It is because of these differences that we here join, as we are united in one overarching concern: the danger posed by these laws to liberal education.

Just look at them:

The laws differ in some respects but generally agree on blocking any teaching that would lead students to feel discomfort, guilt or anguish because of one’s race or ancestry, as well as restricting teaching that subsequent generations have any kind of historical responsibility for actions of previous generations. They attempt various carve-outs for the impartial teaching of the history of oppression of groups. But it’s hard to see how these attempts are at all consistent with demands to avoid discomfort. These measures would, by way of comparison, make Germany’s uncompromising and successful approach to teaching about the Holocaust illegal, as part of its goal is to infuse them with some sense of the weight of the past and (famously) lead many German students to feel anguish about their ancestry.

But that’s okay:

Any accurate teaching of any country’s history could make some of its citizens feel uncomfortable (or even guilty) about the past… What’s more, these laws even make it difficult to teach U.S. history in a way that would reveal well-documented ways in which past policy decisions, like redlining, have contributed to present-day racial wealth gaps.

An education of this sort would be negligent, creating ignorant citizens who are unable to understand, for instance, the case for reparations – or the case against them.

But wait, there’s more:

Because these laws often aim to protect the feelings of hypothetical children, they are dangerously imprecise. State governments exercise a high degree of lawful control over K-12 curriculum. But broad, vague laws violate due process and fundamental fairness because they don’t give the teachers fair warning of what’s prohibited.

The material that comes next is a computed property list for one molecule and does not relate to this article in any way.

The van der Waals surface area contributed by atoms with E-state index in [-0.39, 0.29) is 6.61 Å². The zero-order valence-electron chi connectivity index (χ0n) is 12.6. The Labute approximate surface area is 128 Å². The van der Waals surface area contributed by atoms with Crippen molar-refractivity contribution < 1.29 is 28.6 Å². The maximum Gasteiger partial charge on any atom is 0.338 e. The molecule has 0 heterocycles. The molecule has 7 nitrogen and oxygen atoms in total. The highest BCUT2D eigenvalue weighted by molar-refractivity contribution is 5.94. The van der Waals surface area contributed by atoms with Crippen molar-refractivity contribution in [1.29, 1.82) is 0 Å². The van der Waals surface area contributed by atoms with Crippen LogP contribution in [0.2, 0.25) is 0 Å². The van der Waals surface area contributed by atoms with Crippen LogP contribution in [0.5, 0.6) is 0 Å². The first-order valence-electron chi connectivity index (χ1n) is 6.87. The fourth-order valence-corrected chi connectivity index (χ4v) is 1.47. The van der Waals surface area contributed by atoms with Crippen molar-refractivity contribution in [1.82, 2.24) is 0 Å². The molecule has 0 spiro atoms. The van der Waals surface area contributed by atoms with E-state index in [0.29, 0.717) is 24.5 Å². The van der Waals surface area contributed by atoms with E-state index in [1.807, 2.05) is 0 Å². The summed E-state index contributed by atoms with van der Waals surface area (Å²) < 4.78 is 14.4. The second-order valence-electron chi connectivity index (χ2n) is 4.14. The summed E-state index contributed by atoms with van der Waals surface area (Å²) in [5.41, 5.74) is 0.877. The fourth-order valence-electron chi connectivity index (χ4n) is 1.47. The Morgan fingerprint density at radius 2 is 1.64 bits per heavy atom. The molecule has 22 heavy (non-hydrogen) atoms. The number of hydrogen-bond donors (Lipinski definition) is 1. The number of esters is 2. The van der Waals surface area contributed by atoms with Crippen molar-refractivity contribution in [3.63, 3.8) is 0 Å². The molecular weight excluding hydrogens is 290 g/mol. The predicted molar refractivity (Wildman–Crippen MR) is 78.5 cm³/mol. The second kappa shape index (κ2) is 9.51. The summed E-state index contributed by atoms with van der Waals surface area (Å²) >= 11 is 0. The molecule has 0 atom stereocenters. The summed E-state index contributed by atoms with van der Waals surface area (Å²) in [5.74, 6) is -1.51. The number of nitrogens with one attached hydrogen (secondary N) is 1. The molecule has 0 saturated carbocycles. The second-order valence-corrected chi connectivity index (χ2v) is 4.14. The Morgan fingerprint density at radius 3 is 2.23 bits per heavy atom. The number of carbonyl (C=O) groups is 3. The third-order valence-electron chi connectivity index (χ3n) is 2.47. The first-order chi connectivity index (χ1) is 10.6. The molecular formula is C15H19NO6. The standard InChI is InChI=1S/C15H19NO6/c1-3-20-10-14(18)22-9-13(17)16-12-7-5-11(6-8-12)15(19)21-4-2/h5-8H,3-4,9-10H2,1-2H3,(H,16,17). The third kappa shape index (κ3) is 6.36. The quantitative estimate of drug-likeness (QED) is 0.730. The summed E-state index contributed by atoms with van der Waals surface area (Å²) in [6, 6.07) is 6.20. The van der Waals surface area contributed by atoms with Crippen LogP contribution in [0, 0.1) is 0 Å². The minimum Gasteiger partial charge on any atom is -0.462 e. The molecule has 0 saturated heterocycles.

Other laws appear to potentially ban even expression as benign as support for affirmative action, but it’s far from clear. In fact, shortly after Texas passed its purported ban on critical race theory, the Texas Public Policy Foundation, a conservative think tank, published a list of words and concepts that help “identify critical race theory in the classroom.” The list included terms such as “social justice,” “colonialism” and “identity.” Applying the same standards to colleges or private institutions would be flatly unconstitutional.

So it comes down to this:

Censorship is the wrong approach even to the concepts that are the intended targets of these laws.

Though some of us share the antipathy of the legislation’s authors toward some of these targets and object to overreaches that leave many parents understandably anxious about the stewardship of their children’s education, we all reject the means by which these measures encode that antipathy into legislation.

Fine, but it’s more than legislation. NPR covers the frustration that led to this:

Less than a week after trustees at the University of North Carolina at Chapel Hill belatedly voted to grant tenure to New York Times reporter Nikole Hannah-Jones, Howard University announced Hannah-Jones will instead be joining its faculty.

Howard, the prestigious historically Black university in Washington, D.C., also announced it is hiring writer and Howard alumnus Ta-Nehisi Coates, author of Between the World and Me.

It was time to walk-away from the nonsense down south and do something useful:

Hannah-Jones, who won a Pulitzer Prize for her “1619 Project,” will also establish the Center for Journalism and Democracy, which the university says will train aspiring journalists in “the investigative skills and historical and analytical expertise needed to cover the crisis our democracy is facing.”

The news is a blow to UNC, which has had its reputation damaged by its handling of Hannah-Jones’ appointment to an endowed professorship at its journalism school. For months, trustees declined to consider granting her tenure, a highly unusual move considering the relevant academic leaders backed her tenure.